Let's say there's a company in a normal, rational market with X outstanding shares valued at $100 per share in 2021. A year from then, there has been no news about the company, no changes in revenue or staffing, nor any dividends or new shares, so it should be valued the same. Inflation of 2% has occurred between 2021 and 2022. Will the stock then rationally be worth $102?
Will the stock then rationally be worth $102?
No. If there's no change in revenue, it means the purchasing power of the revenue is decreased, its nominal value being the same. The stock will be worth $100.
However, most companies see increased revenue in an environment having inflation. Even if the real value of the revenue is the same, its nominal value will increase due to inflation.
Most companies also benefit from GDP growth.
So, a typical stock worth $100 now will be worth $104 - $105 a year from now, mainly because of 2% inflation increasing revenue, but also 2-3% economic GDP growth increasing revenue even more.
The value if a company is the present value of all future cash flow. So if all else is equal, then there would be no change in share price. It's possible that an unexpected change in inflation could change the discount rate, but since inflation is typically priced into stocks anyway, there would be no change in stock price just because inflation occurred.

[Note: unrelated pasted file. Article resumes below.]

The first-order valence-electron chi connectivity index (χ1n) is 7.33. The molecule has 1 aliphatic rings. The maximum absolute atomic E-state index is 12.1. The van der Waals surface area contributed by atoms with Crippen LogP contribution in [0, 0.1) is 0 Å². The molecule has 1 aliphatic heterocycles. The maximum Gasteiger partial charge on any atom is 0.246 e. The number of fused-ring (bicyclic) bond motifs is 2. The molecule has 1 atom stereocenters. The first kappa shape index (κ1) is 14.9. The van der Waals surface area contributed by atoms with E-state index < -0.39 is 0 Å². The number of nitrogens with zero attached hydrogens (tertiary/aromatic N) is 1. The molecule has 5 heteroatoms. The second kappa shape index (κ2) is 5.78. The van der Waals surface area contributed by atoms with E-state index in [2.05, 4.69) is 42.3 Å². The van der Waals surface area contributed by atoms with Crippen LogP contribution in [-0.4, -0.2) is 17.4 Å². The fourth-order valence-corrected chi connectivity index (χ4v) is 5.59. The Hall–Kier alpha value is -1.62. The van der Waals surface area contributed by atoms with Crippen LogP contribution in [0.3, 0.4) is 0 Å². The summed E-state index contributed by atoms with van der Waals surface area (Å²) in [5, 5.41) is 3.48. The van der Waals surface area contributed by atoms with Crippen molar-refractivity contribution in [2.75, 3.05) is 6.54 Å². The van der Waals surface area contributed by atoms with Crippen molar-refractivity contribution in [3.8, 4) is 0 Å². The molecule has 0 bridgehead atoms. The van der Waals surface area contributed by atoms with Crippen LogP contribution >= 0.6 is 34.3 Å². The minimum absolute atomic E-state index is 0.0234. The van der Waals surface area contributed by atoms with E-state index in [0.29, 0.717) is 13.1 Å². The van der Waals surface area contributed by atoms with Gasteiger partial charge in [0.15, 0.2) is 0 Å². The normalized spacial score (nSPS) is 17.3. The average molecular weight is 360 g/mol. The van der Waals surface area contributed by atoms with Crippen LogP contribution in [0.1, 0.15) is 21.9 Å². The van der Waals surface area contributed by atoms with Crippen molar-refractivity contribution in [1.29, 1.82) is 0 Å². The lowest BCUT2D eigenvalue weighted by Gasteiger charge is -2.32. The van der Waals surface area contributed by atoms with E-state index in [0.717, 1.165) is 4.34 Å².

Think about it this way: If a company earns the same nominal amount year after year after year, the real value of that revenue would decline as a result of inflation. So you would not expect the value of the stock to rise with inflation.
There is zero direct connection between inflation in your country and a generic stock. There are some companies that have portions of their business that operate well in a high inflation environment, and those that operate better in a low inflation environment. But that doesn't mean that all stocks do this.
The cause of the inflation can even influence how a specific stock will do. If the bulk of the inflation is due to the energy sector, that can impact producers of energy, suppliers of equipment for energy production, and heavy users of energy differently. Of course if a drop in energy prices is lowering the inflation rate while other parts of the basket are rising, those same producers, suppliers, and users will react differently.
If the experts predict that the inflation rate going forward will be x% this year, that doesn't automatically mean that the stock you are interested will also increase in price by that amount. It depends on what the current and potential investors expect the company to do in the future.